Wednesday, January 6, 2010

Bookstores and Such

I was recently walking with a friend past a second-hand bookstore. I remarked to said friend how much I love not only second-hand books, but the idea of second-hand books. It brought up a seemingly insignificant memory of a small, perfectly chaotic second-hand bookshop I found in Italy. An elderly man, wearing a sweater in May, sat in the doorway reading not just a book, but books.

I found myself thinking of this elderly Italian gentlemen again when I read George Orwell’s “Bookshop Memories.” It said, “When I worked in a second-hand bookshop—so easily pictured, if you don’t work in one, as a kind of paradise where charming old gentlemen browse eternally among calf-bound folios—the thing that chiefly struck me was the rarity of really bookish people.”

Orwell then goes on to talk about these people who seem to frequent and annoy second-hand bookstores. Those who are looking for a nameless book with a red cover. Those merely, and always only browsing. Most offensively are the consumers wanting first editions or rare treasures just for the sake of “having.” Each of these individuals is unaware that it is not their purchase that subtracts from the store; it is their presence.

For the last hour I have tried to convince myself the reason I didn’t go inside this seemingly perfect Italian second-hand bookstore was to preserve its integrity. Telling myself that only the Italian literature-lover would not accost the store. Only those who were not seeking for a treasure (like the first edition hunters) but for an experience could go inside and come away with a book and still leave the bookstore whole. Because I’m not fluent in Italian I didn’t belong, I tell myself.

Since conversation with aforementioned friend I have been kicking myself for going back to the bookstore only for a picture and not a browse and purchase of a book that would never be read, but because of the memory, always endeared.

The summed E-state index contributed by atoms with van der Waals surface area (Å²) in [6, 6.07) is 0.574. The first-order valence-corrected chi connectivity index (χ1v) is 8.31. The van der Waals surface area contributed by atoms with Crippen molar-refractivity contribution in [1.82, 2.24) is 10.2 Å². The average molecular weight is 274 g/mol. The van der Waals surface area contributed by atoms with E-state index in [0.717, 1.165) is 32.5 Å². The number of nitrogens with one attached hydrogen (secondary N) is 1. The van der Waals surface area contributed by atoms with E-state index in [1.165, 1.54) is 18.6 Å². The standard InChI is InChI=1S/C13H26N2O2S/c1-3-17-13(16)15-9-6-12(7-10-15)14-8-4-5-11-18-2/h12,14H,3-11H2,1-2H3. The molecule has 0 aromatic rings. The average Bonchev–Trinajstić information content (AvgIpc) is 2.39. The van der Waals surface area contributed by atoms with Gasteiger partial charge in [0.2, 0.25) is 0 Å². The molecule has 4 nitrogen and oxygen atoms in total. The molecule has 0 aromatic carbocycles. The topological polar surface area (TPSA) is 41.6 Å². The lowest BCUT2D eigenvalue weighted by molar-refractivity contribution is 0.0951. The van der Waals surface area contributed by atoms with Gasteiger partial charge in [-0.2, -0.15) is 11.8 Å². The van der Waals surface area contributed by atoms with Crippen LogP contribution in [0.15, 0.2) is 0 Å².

Elitist literature readers be dammed, I should have gone in for the treasured experience.


Neighbor Jane Payne said...

You write of second-hand book stores that I imagine, but have never seen.

You must help me learn to appreciate our second hand bookstore more. I'm not looking for rare treasures . . .

Rachel said...

So Ande, I'm curious if you asked this man for a picture, or if you hid behind something and tried to snap it inconspicuously. I would be impressed either way, but I need to know or it will bug me.

Ande Payne said...

Aunt Rachel,

I asked. He was more than gracious but would never actually look at the camera. He was probably one of m favorite people I met in Europe.

Cali said...

Oh, I'm so glad your post ended this way. When you wrote the Orwell quote, I was shaking my head, "That's just NOT true." I love the picture. I love any picture that is crammed so FULL of character. I loved the books practically bursting out the door. And last-but-not-least, I love you.